Examination of the Sexual Assault Victim

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Chapter 58

Examination of the Sexual Assault Victim

The majority of sexually assaulted individuals never report the crime to anyone, and only one third of sexual assaults are reported to law enforcement. In many cases, after contact with law enforcement, sexual assault victims are taken to the emergency department (ED) for evaluation, examination, and treatment. Sexual assault victims may also go to the ED without prior contact with law enforcement. In 2009, sexually assaulted patients accounted for approximately one tenth of all assault-related visits to the ED by female patients.1

Some sexual assault victims will cooperate with police investigations, but others will not. Federal legislation guarantees all victims the right to a forensic examination and treatment of sexual assault regardless of their cooperation with legal investigation or their desire to initially pursue prosecution.2 Some states require medical personnel treating sexual assault victims to report the assault to local law enforcement, whereas others forbid such reporting without patient consent. Clinicians must know their own state laws regarding such reports.

Definitions

Sexual assault refers to any sexual contact between one person and another without appropriate legal consent.3 Physical force may be used to overcome the victim’s lack of consent, but this is not mandatory to prove assault. Coercion into sexual contact by intimidation, threats, or fear also defines sexual assault. State laws differ slightly on the definition of exact acts that constitute sexual contact and on which populations are unable to give legal consent. In general, persons under the influence of drugs or alcohol, minors, and those who are mentally incapacitated are considered unable to give consent for sexual contact.

Clinicians who treat sexual assault victims have a professional, ethical, and moral responsibility to provide the best medical and psychological care possible. At the same time, they must collect and preserve the proper medicolegal evidence that is unique to the evaluation of sexual assault cases.

Many hospitals and jurisdictions affiliate with designated sexual assault examination teams to provide specialized evaluation and treatment of victims. These sexual assault response teams (SARTs) provide clear advantages outlined near the end of the chapter. However, victims may be brought to an ED that does not routinely provide specialized care for sexual assault. This chapter is designed to aid clinicians in such a general care location. Prepared emergency personnel can help attenuate the psychological and physical impact of sexual assault. Through proper care of the victim and careful acquisition of evidence, ED staff can help the victim recover from the assault and aid society in improving the prosecution and conviction of sexual predators.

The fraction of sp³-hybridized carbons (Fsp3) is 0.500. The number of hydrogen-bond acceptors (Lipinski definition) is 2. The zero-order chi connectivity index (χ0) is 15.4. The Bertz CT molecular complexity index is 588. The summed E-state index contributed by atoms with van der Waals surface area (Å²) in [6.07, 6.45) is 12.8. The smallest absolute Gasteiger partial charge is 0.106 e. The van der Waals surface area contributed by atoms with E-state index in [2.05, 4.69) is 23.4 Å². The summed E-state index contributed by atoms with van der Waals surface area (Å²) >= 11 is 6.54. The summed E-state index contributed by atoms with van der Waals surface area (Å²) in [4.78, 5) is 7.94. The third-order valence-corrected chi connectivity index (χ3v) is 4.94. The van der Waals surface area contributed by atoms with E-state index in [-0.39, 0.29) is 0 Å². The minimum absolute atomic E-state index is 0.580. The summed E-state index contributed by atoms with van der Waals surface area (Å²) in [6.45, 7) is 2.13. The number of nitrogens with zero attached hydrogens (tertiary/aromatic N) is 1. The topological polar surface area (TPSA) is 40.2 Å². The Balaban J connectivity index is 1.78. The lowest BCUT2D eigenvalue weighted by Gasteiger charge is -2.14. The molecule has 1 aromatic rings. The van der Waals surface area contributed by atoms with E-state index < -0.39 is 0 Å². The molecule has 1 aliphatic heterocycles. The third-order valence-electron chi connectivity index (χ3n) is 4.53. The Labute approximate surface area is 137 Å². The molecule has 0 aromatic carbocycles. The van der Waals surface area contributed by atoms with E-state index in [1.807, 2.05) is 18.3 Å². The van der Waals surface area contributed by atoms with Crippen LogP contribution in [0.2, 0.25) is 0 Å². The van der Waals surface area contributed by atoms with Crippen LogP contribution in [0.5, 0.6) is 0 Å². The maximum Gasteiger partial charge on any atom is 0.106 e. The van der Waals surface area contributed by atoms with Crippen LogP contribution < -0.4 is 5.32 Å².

Evaluation and Treatment of Patients Suffering From Sexual Assault

Preparation

Most often local jurisdictions or hospitals provide clinicians with detailed forms and instructions for examination and documentation of sexual assault. This chapter is meant to supplement such instructions and forms. Clinicians should be familiar with local documents before performing a sexual assault examination. Careful step-by-step planning and the use of written protocols ensure the best care for victims and aids in the prosecution and conviction of assailants.

ED personnel must secure patient privacy and designate a separate area for the care of sexually assaulted patients. If medically and logistically possible, interviews should be conducted in a private room separate from the examination room. EDs often have such an area, frequently called the “grieving room” or the “family room.” Law enforcement or other governmental agencies may provide examination kits for the collection of forensic evidence from victims (Fig. 58-1). These kits should be available in the ED and the staff should be familiar with them. If such kits are not provided by local sources, hospital staff may need to assemble their own kits from material found in most EDs. Alternatively, private companies assemble and sell such kits (www.lynnpeavey.com or The Lynn Peavey Company, PO Box 14100, Lenexa, KS 66285-4100). Prepared kits save a tremendous amount of nursing and clinician time when a victim comes to the ED. A checklist of local requirements for sexual assault examination should be included in the kits and serves as a reminder for all the medicolegal procedures to be completed.